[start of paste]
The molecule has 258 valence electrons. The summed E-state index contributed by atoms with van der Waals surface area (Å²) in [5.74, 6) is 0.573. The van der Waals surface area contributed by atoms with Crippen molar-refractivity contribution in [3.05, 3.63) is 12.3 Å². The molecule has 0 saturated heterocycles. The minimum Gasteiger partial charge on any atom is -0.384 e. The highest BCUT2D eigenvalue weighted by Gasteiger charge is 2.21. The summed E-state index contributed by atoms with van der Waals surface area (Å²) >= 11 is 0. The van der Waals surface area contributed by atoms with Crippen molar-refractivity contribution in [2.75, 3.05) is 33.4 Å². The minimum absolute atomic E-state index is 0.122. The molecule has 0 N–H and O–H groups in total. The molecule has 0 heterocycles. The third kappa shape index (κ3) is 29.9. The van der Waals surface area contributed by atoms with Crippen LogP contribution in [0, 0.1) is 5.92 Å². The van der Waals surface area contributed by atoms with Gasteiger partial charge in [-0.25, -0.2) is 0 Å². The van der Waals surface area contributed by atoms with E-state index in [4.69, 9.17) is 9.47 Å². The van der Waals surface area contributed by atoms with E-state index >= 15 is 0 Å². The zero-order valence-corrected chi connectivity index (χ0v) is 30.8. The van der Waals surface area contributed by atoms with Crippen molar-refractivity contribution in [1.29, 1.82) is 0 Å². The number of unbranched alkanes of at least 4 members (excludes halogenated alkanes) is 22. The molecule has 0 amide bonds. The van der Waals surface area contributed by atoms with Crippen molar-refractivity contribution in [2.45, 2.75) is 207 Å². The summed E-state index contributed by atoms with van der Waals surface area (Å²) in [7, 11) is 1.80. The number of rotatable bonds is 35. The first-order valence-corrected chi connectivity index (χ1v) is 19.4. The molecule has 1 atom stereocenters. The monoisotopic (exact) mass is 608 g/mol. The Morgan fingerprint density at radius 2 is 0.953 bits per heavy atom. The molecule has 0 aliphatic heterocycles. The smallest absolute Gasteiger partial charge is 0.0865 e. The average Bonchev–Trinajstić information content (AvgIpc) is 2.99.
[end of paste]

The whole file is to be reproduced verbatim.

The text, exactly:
The molecule has 258 valence electrons. The summed E-state index contributed by atoms with van der Waals surface area (Å²) in [5.74, 6) is 0.573. The van der Waals surface area contributed by atoms with Crippen molar-refractivity contribution in [3.05, 3.63) is 12.3 Å². The molecule has 0 saturated heterocycles. The minimum Gasteiger partial charge on any atom is -0.384 e. The highest BCUT2D eigenvalue weighted by Gasteiger charge is 2.21. The summed E-state index contributed by atoms with van der Waals surface area (Å²) >= 11 is 0. The van der Waals surface area contributed by atoms with Crippen molar-refractivity contribution in [2.75, 3.05) is 33.4 Å². The minimum absolute atomic E-state index is 0.122. The molecule has 0 N–H and O–H groups in total. The molecule has 0 heterocycles. The third kappa shape index (κ3) is 29.9. The van der Waals surface area contributed by atoms with Crippen LogP contribution in [0, 0.1) is 5.92 Å². The van der Waals surface area contributed by atoms with Gasteiger partial charge in [-0.25, -0.2) is 0 Å². The van der Waals surface area contributed by atoms with E-state index in [4.69, 9.17) is 9.47 Å². The van der Waals surface area contributed by atoms with E-state index >= 15 is 0 Å². The zero-order valence-corrected chi connectivity index (χ0v) is 30.8. The van der Waals surface area contributed by atoms with Crippen molar-refractivity contribution in [1.29, 1.82) is 0 Å². The number of unbranched alkanes of at least 4 members (excludes halogenated alkanes) is 22. The molecule has 0 amide bonds. The van der Waals surface area contributed by atoms with Crippen molar-refractivity contribution in [2.45, 2.75) is 207 Å². The summed E-state index contributed by atoms with van der Waals surface area (Å²) in [7, 11) is 1.80. The number of rotatable bonds is 35. The first-order valence-corrected chi connectivity index (χ1v) is 19.4. The molecule has 1 atom stereocenters. The monoisotopic (exact) mass is 608 g/mol. The Morgan fingerprint density at radius 2 is 0.953 bits per heavy atom. The molecule has 0 aliphatic heterocycles. The smallest absolute Gasteiger partial charge is 0.0865 e. The average Bonchev–Trinajstić information content (AvgIpc) is 2.99.